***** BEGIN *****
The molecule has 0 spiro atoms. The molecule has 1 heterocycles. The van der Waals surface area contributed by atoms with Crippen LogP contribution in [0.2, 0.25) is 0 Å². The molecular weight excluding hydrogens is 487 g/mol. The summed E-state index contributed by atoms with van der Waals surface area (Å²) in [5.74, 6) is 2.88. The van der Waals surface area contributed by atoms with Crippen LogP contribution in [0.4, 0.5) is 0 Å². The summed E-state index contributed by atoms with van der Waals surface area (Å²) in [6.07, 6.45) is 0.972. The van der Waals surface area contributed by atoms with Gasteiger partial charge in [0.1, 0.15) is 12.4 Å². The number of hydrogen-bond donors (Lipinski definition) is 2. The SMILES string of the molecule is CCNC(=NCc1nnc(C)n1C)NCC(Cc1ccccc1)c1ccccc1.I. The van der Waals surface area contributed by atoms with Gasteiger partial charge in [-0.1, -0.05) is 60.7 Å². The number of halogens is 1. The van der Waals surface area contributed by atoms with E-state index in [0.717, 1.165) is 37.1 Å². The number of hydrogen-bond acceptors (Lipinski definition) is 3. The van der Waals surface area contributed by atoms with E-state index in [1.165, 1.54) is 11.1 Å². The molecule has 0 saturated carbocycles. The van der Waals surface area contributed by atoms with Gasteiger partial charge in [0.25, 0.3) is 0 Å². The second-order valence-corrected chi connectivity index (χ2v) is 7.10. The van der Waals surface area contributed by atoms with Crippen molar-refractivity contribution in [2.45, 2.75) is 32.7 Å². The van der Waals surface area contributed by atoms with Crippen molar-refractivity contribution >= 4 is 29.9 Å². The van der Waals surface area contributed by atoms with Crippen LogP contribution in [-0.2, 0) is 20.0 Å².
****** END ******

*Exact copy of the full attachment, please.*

The molecule has 0 spiro atoms. The molecule has 1 heterocycles. The van der Waals surface area contributed by atoms with Crippen LogP contribution in [0.2, 0.25) is 0 Å². The molecular weight excluding hydrogens is 487 g/mol. The summed E-state index contributed by atoms with van der Waals surface area (Å²) in [5.74, 6) is 2.88. The van der Waals surface area contributed by atoms with Crippen LogP contribution in [0.4, 0.5) is 0 Å². The summed E-state index contributed by atoms with van der Waals surface area (Å²) in [6.07, 6.45) is 0.972. The van der Waals surface area contributed by atoms with Gasteiger partial charge in [0.1, 0.15) is 12.4 Å². The number of hydrogen-bond donors (Lipinski definition) is 2. The SMILES string of the molecule is CCNC(=NCc1nnc(C)n1C)NCC(Cc1ccccc1)c1ccccc1.I. The van der Waals surface area contributed by atoms with Gasteiger partial charge in [-0.1, -0.05) is 60.7 Å². The number of halogens is 1. The van der Waals surface area contributed by atoms with E-state index in [0.717, 1.165) is 37.1 Å². The number of hydrogen-bond acceptors (Lipinski definition) is 3. The van der Waals surface area contributed by atoms with E-state index in [1.165, 1.54) is 11.1 Å². The molecule has 0 saturated carbocycles. The van der Waals surface area contributed by atoms with Gasteiger partial charge in [0.25, 0.3) is 0 Å². The second-order valence-corrected chi connectivity index (χ2v) is 7.10. The van der Waals surface area contributed by atoms with Crippen molar-refractivity contribution in [2.45, 2.75) is 32.7 Å². The van der Waals surface area contributed by atoms with Crippen molar-refractivity contribution >= 4 is 29.9 Å². The van der Waals surface area contributed by atoms with Crippen LogP contribution in [-0.2, 0) is 20.0 Å².